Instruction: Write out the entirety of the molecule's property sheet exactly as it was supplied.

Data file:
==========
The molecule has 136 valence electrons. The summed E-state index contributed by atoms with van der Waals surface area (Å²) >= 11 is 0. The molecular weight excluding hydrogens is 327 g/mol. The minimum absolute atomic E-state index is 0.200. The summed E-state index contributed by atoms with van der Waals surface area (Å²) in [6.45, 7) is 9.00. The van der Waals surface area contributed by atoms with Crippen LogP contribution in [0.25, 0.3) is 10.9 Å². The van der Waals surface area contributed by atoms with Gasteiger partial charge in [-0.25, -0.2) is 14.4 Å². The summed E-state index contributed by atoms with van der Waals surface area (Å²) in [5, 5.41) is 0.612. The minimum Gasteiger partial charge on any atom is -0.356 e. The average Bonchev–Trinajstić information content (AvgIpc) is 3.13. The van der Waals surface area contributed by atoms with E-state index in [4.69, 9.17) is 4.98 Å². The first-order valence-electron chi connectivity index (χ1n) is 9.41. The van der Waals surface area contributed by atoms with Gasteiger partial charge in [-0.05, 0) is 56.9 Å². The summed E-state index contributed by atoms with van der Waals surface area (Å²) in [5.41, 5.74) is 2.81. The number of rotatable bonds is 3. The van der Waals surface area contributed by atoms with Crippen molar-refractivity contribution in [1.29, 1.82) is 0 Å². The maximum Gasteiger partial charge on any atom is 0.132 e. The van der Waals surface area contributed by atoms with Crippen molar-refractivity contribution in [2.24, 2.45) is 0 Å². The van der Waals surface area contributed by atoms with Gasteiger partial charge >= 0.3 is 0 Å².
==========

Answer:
The molecule has 136 valence electrons. The summed E-state index contributed by atoms with van der Waals surface area (Å²) >= 11 is 0. The molecular weight excluding hydrogens is 327 g/mol. The minimum absolute atomic E-state index is 0.200. The summed E-state index contributed by atoms with van der Waals surface area (Å²) in [6.45, 7) is 9.00. The van der Waals surface area contributed by atoms with Crippen LogP contribution in [0.25, 0.3) is 10.9 Å². The van der Waals surface area contributed by atoms with Gasteiger partial charge in [-0.25, -0.2) is 14.4 Å². The summed E-state index contributed by atoms with van der Waals surface area (Å²) in [5, 5.41) is 0.612. The minimum Gasteiger partial charge on any atom is -0.356 e. The average Bonchev–Trinajstić information content (AvgIpc) is 3.13. The van der Waals surface area contributed by atoms with E-state index in [4.69, 9.17) is 4.98 Å². The first-order valence-electron chi connectivity index (χ1n) is 9.41. The van der Waals surface area contributed by atoms with Gasteiger partial charge in [-0.05, 0) is 56.9 Å². The summed E-state index contributed by atoms with van der Waals surface area (Å²) in [5.41, 5.74) is 2.81. The number of rotatable bonds is 3. The van der Waals surface area contributed by atoms with Crippen molar-refractivity contribution in [1.29, 1.82) is 0 Å². The maximum Gasteiger partial charge on any atom is 0.132 e. The van der Waals surface area contributed by atoms with Crippen molar-refractivity contribution in [2.24, 2.45) is 0 Å². The van der Waals surface area contributed by atoms with Gasteiger partial charge >= 0.3 is 0 Å².